By Raumesh Akbari
Special to The Enterprise
On June 19 of 1865, more than two years after President Abraham Lincoln signed the Emancipation Proclamation to free enslaved people in America, Union General Gordon Granger and 1,800 soldiers traveled to Texas to enforce General Orders, No. 3, which said: “All slaves are free.”
The anniversary of this event is now celebrated as Juneteenth — a combination of words from the date June nineteenth.
Still, it wasn’t until December of 1865 that three-fourths of the states ratified the 13th Amendment to officially end slavery in America, but even then, there was a catch — slavery could still be used as a punishment for crime.
And in 1870, when Tennessee lawmakers revised our state constitution following the Civil War, they banned slavery in our governing document as well, but they also included language to allow enslavement as a punishment for crime.
With this exception, Tennessee and other southern state legislatures passed new laws, known as the “Black Codes.” These laws explicitly targeted Black people and subjected them to prison for new “offenses,” such as loitering, vagrancy defined as being out of a job, breaking curfew, and having weapons.
And for the first time in U.S. history, many state penal systems held more Black prisoners than white — all of whom could be punished with enslavement.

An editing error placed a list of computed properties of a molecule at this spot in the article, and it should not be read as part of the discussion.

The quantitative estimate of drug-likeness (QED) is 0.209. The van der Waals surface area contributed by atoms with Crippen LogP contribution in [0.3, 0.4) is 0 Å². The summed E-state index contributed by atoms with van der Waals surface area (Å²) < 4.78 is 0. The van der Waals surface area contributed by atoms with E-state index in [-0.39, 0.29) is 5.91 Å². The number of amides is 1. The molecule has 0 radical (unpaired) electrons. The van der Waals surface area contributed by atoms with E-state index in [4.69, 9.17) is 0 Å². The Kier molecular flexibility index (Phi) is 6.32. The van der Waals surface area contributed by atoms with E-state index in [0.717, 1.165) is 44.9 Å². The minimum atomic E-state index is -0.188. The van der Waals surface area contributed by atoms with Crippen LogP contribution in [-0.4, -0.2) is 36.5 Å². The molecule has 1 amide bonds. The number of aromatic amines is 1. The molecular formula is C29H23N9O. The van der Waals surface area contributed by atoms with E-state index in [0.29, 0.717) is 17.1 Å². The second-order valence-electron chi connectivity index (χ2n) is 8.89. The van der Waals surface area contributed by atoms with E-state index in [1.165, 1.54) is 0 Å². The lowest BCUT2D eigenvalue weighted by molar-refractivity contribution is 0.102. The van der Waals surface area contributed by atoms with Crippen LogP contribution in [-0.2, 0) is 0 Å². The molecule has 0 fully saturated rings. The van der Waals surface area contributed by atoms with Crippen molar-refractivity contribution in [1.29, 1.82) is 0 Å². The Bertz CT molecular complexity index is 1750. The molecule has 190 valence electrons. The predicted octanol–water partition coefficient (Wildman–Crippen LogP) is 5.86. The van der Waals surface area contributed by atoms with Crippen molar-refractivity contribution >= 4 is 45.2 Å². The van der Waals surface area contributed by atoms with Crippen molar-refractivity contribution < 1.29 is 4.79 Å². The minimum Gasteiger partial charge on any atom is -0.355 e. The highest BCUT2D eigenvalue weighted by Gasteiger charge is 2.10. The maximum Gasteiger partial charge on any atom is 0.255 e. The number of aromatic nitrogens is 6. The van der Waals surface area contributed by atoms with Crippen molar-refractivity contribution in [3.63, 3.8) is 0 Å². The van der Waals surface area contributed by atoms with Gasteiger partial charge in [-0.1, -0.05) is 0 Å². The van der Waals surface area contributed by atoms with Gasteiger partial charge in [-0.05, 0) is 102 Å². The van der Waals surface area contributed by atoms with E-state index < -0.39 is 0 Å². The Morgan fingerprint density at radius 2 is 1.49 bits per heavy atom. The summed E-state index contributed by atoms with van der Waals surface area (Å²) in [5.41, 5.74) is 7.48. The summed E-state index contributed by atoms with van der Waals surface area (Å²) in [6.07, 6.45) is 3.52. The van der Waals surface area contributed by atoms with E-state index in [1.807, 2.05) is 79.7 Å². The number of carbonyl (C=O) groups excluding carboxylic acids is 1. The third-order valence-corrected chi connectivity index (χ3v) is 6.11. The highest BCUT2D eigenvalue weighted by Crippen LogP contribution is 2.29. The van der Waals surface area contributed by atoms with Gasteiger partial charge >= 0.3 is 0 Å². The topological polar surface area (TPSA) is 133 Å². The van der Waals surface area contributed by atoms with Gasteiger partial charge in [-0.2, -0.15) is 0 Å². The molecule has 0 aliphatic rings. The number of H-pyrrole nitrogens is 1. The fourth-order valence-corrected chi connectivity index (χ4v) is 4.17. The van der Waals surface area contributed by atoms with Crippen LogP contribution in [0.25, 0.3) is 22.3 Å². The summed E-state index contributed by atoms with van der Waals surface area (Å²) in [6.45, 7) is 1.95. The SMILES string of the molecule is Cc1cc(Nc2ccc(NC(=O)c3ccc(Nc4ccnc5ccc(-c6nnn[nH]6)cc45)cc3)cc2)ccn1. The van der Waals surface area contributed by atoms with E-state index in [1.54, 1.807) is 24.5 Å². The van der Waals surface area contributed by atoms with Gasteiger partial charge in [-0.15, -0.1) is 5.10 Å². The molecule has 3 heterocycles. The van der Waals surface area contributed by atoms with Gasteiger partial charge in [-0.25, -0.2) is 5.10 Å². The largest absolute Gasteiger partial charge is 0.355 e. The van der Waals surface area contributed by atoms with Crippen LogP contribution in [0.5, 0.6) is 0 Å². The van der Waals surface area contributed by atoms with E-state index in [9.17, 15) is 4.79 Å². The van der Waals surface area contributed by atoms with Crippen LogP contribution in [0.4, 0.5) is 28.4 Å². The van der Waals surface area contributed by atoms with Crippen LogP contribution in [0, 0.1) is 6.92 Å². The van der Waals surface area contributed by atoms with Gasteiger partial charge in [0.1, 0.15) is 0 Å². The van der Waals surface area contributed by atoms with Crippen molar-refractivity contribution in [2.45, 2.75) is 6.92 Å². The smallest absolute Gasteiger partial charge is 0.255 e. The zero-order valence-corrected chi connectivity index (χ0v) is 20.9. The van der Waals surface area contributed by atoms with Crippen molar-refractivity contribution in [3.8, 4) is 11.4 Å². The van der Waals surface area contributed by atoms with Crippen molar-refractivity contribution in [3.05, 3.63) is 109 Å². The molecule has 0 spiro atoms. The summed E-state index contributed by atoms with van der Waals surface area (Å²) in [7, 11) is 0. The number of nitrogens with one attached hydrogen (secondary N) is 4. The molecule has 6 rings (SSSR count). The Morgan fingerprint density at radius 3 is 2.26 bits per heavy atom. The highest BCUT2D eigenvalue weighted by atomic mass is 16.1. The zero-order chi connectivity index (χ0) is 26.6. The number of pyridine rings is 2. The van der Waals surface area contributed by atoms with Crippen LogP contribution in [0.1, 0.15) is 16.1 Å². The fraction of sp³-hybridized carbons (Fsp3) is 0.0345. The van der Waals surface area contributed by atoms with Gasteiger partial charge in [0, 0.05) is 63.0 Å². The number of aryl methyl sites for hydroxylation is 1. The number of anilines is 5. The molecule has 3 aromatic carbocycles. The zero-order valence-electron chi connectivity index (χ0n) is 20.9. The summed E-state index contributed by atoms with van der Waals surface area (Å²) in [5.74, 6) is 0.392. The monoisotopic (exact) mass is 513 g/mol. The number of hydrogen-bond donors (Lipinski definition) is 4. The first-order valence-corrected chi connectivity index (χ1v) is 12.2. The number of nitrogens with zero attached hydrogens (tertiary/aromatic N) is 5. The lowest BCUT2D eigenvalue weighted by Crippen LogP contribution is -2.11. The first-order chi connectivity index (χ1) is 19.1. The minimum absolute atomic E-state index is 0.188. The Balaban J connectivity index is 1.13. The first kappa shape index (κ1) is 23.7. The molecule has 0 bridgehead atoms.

So, after the Civil War, the horrific practice of slavery continued but under a different name, “convict leasing.”
This system allowed states like Tennessee to lease prisoners to private companies such as plantations, railways and mines. While the states and companies profited, prisoners earned no pay and faced inhumane, dangerous and sometimes deadly work conditions.
The system grew for decades, and, in some states, continued through World War II — more than 80 years after slavery was abolished.
There are few examples that better illustrate how the words in our governing documents matter.
Over-policing in African-American communities was borne out of the slavery exception and the consequences of this 150-year-old policy still haunts our families today.
For the last four years, I have worked to remove the slavery exception from our state constitution once and for all. And this year, the Tennessee General Assembly approved my resolution making this constitutional amendment possible.
This November, every voter in Tennessee can help us move a step closer toward reconciling the consequences of the slavery exception by voting “YES” on Amendment 3. Amendment 3, if approved by voters, would finally abolish slavery, in all forms, forever in the state of Tennessee.
We cannot erase the sins of our past, but we can atone and move forward together.
This Juneteenth, let us fulfill the promise of Lincoln’s Emancipation Proclamation and commit ourselves to voting “YES” on Amendment 3.
Editor’s note: This opinion piece recently appeared as a Guest Column in “The Commercial Appeal.”